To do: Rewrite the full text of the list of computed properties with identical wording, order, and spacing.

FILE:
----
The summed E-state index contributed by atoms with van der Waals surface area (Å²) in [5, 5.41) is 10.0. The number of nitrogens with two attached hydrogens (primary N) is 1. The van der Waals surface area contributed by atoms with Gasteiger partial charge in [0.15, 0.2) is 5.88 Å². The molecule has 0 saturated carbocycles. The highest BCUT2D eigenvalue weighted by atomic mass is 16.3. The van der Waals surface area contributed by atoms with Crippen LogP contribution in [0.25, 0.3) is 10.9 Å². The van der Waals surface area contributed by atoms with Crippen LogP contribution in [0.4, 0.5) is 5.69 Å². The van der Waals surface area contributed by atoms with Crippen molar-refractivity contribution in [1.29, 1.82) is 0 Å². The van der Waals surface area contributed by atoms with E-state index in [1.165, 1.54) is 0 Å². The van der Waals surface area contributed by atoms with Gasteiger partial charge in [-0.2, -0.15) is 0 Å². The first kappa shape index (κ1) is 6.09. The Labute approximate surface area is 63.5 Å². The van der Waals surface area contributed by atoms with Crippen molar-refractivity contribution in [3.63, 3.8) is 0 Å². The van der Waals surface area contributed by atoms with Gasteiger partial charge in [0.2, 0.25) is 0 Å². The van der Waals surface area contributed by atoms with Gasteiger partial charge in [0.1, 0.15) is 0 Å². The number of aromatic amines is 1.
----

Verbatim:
The summed E-state index contributed by atoms with van der Waals surface area (Å²) in [5, 5.41) is 10.0. The number of nitrogens with two attached hydrogens (primary N) is 1. The van der Waals surface area contributed by atoms with Gasteiger partial charge in [0.15, 0.2) is 5.88 Å². The molecule has 0 saturated carbocycles. The highest BCUT2D eigenvalue weighted by atomic mass is 16.3. The van der Waals surface area contributed by atoms with Crippen LogP contribution in [0.25, 0.3) is 10.9 Å². The van der Waals surface area contributed by atoms with Crippen LogP contribution in [0.4, 0.5) is 5.69 Å². The van der Waals surface area contributed by atoms with Crippen molar-refractivity contribution in [1.29, 1.82) is 0 Å². The van der Waals surface area contributed by atoms with E-state index in [1.165, 1.54) is 0 Å². The van der Waals surface area contributed by atoms with Gasteiger partial charge in [-0.2, -0.15) is 0 Å². The first kappa shape index (κ1) is 6.09. The Labute approximate surface area is 63.5 Å². The van der Waals surface area contributed by atoms with Crippen molar-refractivity contribution in [3.63, 3.8) is 0 Å². The van der Waals surface area contributed by atoms with Gasteiger partial charge in [0.2, 0.25) is 0 Å². The van der Waals surface area contributed by atoms with Gasteiger partial charge in [0.1, 0.15) is 0 Å². The number of aromatic amines is 1.